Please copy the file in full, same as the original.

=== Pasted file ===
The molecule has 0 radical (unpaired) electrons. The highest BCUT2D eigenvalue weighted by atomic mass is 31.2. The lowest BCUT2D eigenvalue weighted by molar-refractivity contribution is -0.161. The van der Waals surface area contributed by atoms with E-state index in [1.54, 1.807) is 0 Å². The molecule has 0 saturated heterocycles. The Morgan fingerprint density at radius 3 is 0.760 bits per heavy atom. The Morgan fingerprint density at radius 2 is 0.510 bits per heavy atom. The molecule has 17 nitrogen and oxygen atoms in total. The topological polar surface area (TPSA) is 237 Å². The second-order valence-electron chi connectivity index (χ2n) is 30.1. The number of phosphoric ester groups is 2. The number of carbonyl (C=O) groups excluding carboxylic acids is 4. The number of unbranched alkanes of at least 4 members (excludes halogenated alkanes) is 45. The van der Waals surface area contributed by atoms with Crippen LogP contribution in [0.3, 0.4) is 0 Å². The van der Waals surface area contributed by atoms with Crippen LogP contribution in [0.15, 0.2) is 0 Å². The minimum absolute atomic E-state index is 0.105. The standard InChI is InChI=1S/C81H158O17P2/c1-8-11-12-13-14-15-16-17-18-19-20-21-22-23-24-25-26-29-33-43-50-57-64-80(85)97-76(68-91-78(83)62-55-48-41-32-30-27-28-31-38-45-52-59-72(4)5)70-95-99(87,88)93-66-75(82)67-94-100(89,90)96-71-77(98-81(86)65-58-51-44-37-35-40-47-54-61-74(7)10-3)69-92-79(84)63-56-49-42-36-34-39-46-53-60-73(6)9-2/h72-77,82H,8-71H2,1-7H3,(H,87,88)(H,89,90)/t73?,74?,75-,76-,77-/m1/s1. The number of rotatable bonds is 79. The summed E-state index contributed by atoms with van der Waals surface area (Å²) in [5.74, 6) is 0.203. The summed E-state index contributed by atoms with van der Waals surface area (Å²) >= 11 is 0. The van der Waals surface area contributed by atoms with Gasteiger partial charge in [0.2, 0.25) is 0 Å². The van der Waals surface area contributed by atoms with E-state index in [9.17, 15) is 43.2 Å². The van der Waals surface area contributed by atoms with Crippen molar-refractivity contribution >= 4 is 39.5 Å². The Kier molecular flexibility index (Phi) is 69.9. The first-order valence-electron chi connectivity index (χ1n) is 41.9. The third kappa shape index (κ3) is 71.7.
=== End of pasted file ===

The molecule has 0 radical (unpaired) electrons. The highest BCUT2D eigenvalue weighted by atomic mass is 31.2. The lowest BCUT2D eigenvalue weighted by molar-refractivity contribution is -0.161. The van der Waals surface area contributed by atoms with E-state index in [1.54, 1.807) is 0 Å². The molecule has 0 saturated heterocycles. The Morgan fingerprint density at radius 3 is 0.760 bits per heavy atom. The Morgan fingerprint density at radius 2 is 0.510 bits per heavy atom. The molecule has 17 nitrogen and oxygen atoms in total. The topological polar surface area (TPSA) is 237 Å². The second-order valence-electron chi connectivity index (χ2n) is 30.1. The number of phosphoric ester groups is 2. The number of carbonyl (C=O) groups excluding carboxylic acids is 4. The number of unbranched alkanes of at least 4 members (excludes halogenated alkanes) is 45. The van der Waals surface area contributed by atoms with Crippen LogP contribution in [0.3, 0.4) is 0 Å². The van der Waals surface area contributed by atoms with Crippen LogP contribution in [0.15, 0.2) is 0 Å². The minimum absolute atomic E-state index is 0.105. The standard InChI is InChI=1S/C81H158O17P2/c1-8-11-12-13-14-15-16-17-18-19-20-21-22-23-24-25-26-29-33-43-50-57-64-80(85)97-76(68-91-78(83)62-55-48-41-32-30-27-28-31-38-45-52-59-72(4)5)70-95-99(87,88)93-66-75(82)67-94-100(89,90)96-71-77(98-81(86)65-58-51-44-37-35-40-47-54-61-74(7)10-3)69-92-79(84)63-56-49-42-36-34-39-46-53-60-73(6)9-2/h72-77,82H,8-71H2,1-7H3,(H,87,88)(H,89,90)/t73?,74?,75-,76-,77-/m1/s1. The number of rotatable bonds is 79. The summed E-state index contributed by atoms with van der Waals surface area (Å²) in [5.74, 6) is 0.203. The summed E-state index contributed by atoms with van der Waals surface area (Å²) >= 11 is 0. The van der Waals surface area contributed by atoms with Gasteiger partial charge in [0.2, 0.25) is 0 Å². The van der Waals surface area contributed by atoms with E-state index in [9.17, 15) is 43.2 Å². The van der Waals surface area contributed by atoms with Crippen molar-refractivity contribution >= 4 is 39.5 Å². The Kier molecular flexibility index (Phi) is 69.9. The first-order valence-electron chi connectivity index (χ1n) is 41.9. The third kappa shape index (κ3) is 71.7.